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post #1 of 14 (permalink) Old 04-29-2007, 06:28 AM Thread Starter
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Considering becoming involved in TNR

I'm considering the possibility of TNR ferals.

When changing Tobys food, I acquired a number of cans/pouches that he simply didnt like so I thought rather than just let them sit in the cupboard I would give them away via 'freecycle' -saying I would be most interested in donating that food to a charity/shelter.

Anyway, someone in my area answered saying he would much appreciate the food as 'bait' as apparently there are a lot of ferals in the area and he is involved in TNR in association with a local cat shelter up the road (the shelter pays for the neutering and any other vet care).

Sadly, there is also a lot of FIV cats in the area which the shelter put to sleep which - as a person with a FIV cat - I have a slight issue with (although of course I realise that if the feral cat cant be domesticated there isnt a choice as you cant just release it again to infect other cats).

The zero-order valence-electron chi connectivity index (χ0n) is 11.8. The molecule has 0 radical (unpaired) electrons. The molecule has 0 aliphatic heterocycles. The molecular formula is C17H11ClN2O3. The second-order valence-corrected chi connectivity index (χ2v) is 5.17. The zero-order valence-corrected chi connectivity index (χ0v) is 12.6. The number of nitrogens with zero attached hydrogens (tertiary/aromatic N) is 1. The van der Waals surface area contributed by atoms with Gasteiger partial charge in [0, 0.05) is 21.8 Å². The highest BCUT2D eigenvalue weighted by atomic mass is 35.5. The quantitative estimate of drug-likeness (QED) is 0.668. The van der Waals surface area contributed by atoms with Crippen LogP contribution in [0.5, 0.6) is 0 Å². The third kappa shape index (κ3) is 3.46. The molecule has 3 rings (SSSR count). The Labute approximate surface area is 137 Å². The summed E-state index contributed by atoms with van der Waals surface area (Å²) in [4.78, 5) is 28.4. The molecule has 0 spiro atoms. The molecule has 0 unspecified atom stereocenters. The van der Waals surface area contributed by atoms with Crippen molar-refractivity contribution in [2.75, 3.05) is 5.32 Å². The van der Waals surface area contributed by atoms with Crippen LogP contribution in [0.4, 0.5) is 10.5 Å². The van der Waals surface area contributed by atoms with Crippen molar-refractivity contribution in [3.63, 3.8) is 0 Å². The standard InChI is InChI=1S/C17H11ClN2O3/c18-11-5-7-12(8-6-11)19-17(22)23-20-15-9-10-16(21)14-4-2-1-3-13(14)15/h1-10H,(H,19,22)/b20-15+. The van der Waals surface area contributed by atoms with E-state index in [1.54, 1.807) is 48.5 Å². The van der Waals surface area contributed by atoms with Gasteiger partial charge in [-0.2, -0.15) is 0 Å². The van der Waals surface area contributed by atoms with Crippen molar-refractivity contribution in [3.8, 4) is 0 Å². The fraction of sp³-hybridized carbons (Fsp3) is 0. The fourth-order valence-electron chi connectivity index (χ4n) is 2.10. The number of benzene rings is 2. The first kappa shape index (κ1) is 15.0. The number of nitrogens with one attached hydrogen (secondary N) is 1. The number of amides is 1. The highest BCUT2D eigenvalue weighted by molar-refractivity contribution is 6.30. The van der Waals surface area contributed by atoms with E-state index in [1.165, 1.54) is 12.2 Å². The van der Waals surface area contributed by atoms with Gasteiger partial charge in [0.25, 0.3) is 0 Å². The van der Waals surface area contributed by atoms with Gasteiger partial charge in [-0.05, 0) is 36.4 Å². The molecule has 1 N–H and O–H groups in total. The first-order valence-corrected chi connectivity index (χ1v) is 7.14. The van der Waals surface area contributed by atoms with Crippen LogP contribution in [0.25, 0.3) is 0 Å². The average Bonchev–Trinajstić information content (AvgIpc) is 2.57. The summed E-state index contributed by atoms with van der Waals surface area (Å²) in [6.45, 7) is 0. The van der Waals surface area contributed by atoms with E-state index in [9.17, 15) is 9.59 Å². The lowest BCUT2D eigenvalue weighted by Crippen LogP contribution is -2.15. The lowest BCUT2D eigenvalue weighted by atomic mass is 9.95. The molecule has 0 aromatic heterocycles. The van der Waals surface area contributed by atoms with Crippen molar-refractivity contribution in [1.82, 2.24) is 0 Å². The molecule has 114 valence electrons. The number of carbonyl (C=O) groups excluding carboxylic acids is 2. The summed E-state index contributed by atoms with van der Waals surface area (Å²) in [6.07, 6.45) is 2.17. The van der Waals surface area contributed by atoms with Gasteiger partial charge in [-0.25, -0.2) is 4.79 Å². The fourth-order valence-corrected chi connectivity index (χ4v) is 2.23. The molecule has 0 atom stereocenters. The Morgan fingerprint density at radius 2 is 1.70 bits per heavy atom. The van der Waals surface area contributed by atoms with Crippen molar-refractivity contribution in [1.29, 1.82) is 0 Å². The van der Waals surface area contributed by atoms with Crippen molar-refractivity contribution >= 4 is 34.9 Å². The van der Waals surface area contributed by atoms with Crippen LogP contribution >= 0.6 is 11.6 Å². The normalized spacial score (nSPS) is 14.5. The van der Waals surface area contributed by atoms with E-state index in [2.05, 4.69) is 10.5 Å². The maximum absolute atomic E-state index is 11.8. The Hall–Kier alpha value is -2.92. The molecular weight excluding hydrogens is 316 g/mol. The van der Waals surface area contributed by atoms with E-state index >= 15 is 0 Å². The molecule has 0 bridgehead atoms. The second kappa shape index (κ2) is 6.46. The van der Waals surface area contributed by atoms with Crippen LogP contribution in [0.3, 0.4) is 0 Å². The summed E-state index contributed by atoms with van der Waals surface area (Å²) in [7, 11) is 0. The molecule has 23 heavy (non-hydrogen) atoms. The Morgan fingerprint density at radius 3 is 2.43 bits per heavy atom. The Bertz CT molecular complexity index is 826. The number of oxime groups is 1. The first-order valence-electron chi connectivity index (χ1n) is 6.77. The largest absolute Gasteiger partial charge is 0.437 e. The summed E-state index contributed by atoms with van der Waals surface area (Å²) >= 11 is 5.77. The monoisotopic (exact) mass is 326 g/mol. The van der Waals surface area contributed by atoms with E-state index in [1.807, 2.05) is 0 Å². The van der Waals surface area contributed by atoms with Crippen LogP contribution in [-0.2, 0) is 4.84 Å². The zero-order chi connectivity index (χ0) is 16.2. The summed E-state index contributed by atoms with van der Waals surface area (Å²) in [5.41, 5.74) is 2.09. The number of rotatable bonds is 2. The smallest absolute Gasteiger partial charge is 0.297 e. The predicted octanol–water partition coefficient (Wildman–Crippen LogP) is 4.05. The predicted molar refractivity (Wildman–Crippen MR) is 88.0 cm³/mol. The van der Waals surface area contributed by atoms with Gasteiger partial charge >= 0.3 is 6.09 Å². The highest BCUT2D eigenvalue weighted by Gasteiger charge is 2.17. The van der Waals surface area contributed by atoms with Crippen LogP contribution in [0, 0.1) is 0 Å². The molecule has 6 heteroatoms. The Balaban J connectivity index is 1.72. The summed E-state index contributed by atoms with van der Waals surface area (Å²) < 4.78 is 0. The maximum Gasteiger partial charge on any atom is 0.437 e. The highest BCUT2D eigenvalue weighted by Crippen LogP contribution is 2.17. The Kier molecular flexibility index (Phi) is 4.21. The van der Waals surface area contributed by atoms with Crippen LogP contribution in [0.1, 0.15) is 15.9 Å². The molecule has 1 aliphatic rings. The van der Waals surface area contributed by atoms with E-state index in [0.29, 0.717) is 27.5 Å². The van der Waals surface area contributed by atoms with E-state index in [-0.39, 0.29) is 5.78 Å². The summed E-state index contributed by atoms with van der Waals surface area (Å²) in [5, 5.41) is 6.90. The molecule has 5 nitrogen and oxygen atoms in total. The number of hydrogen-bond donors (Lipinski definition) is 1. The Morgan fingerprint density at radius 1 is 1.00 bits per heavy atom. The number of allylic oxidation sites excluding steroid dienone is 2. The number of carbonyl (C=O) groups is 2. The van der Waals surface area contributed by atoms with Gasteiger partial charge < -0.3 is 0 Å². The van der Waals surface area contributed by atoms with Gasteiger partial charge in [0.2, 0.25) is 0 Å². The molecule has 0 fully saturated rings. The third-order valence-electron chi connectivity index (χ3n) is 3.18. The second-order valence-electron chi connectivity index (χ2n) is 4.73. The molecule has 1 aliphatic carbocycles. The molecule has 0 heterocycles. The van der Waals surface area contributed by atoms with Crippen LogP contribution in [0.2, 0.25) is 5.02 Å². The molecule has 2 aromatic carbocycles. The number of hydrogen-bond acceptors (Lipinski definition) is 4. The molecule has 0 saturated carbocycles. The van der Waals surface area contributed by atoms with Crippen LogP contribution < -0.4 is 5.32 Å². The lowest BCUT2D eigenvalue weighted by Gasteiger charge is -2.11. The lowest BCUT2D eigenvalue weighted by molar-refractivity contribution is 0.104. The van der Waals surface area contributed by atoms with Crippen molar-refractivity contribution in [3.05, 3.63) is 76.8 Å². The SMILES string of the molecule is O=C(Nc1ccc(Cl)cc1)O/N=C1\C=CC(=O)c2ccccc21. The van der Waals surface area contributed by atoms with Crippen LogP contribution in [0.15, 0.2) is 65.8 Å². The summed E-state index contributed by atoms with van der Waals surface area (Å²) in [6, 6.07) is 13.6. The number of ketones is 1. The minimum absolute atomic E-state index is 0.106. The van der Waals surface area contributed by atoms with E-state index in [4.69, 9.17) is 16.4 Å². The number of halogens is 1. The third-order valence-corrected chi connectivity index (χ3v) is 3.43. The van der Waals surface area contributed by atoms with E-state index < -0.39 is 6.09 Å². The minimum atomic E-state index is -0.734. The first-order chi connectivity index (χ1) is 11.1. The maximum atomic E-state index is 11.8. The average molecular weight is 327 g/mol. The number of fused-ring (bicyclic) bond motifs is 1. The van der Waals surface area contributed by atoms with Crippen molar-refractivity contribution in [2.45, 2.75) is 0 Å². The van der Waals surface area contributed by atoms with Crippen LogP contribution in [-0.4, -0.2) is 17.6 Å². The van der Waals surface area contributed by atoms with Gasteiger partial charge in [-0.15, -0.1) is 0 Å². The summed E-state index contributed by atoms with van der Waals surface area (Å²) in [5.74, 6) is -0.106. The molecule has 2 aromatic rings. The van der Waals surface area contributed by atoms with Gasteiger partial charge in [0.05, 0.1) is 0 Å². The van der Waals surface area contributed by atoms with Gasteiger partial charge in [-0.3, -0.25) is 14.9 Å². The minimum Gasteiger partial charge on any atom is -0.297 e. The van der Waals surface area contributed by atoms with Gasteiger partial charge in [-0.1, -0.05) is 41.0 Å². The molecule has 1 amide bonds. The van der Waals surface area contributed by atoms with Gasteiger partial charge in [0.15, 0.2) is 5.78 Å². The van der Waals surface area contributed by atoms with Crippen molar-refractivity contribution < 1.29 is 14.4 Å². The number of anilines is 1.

But anyway, the long and the short of it is - I am interested in helping our seemingly large feral population (which i wasnt aware of).

So, my questions are
1. what do I need to get started and 2. how do I know if the cat I trap is a feral or not? . I might just have a aggressive tom on my hands who lives in a nice comfy home down the road!

Any comments/advice appreciated.

"FIV != PTS"
"SENIOR KITTIZENS ROCK! (between naps)"